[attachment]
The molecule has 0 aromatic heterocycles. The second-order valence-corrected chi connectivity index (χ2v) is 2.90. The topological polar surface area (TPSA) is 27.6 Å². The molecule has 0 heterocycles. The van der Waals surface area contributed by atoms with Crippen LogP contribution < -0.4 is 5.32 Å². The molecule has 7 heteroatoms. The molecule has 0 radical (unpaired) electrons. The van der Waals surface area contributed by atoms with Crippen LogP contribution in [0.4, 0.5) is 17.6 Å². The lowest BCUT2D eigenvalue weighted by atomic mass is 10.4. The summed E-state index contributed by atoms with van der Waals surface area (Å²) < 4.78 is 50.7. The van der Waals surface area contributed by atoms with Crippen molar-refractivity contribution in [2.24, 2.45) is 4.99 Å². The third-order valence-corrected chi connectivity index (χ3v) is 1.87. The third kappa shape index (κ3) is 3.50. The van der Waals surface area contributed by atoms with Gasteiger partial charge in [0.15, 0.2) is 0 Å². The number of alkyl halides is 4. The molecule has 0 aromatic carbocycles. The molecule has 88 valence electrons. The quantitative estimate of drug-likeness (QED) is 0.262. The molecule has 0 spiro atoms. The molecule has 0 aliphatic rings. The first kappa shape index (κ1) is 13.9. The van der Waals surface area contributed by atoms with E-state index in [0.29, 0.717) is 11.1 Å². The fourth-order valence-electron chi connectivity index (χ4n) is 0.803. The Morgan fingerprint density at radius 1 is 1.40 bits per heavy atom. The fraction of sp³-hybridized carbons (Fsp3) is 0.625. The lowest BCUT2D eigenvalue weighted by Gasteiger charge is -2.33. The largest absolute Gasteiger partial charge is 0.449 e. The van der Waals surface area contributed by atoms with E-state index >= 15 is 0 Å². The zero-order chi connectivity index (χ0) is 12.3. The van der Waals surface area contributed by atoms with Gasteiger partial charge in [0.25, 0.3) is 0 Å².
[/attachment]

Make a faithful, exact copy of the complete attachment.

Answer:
The molecule has 0 aromatic heterocycles. The second-order valence-corrected chi connectivity index (χ2v) is 2.90. The topological polar surface area (TPSA) is 27.6 Å². The molecule has 0 heterocycles. The van der Waals surface area contributed by atoms with Crippen LogP contribution < -0.4 is 5.32 Å². The molecule has 7 heteroatoms. The molecule has 0 radical (unpaired) electrons. The van der Waals surface area contributed by atoms with Crippen LogP contribution in [0.4, 0.5) is 17.6 Å². The lowest BCUT2D eigenvalue weighted by atomic mass is 10.4. The summed E-state index contributed by atoms with van der Waals surface area (Å²) < 4.78 is 50.7. The van der Waals surface area contributed by atoms with Crippen molar-refractivity contribution in [2.24, 2.45) is 4.99 Å². The third-order valence-corrected chi connectivity index (χ3v) is 1.87. The third kappa shape index (κ3) is 3.50. The van der Waals surface area contributed by atoms with Gasteiger partial charge in [0.15, 0.2) is 0 Å². The number of alkyl halides is 4. The molecule has 0 aromatic carbocycles. The molecule has 88 valence electrons. The quantitative estimate of drug-likeness (QED) is 0.262. The molecule has 0 spiro atoms. The molecule has 0 aliphatic rings. The first kappa shape index (κ1) is 13.9. The van der Waals surface area contributed by atoms with E-state index in [0.29, 0.717) is 11.1 Å². The fourth-order valence-electron chi connectivity index (χ4n) is 0.803. The Morgan fingerprint density at radius 1 is 1.40 bits per heavy atom. The fraction of sp³-hybridized carbons (Fsp3) is 0.625. The lowest BCUT2D eigenvalue weighted by Gasteiger charge is -2.33. The largest absolute Gasteiger partial charge is 0.449 e. The van der Waals surface area contributed by atoms with E-state index >= 15 is 0 Å². The zero-order chi connectivity index (χ0) is 12.3. The van der Waals surface area contributed by atoms with Gasteiger partial charge in [0.25, 0.3) is 0 Å².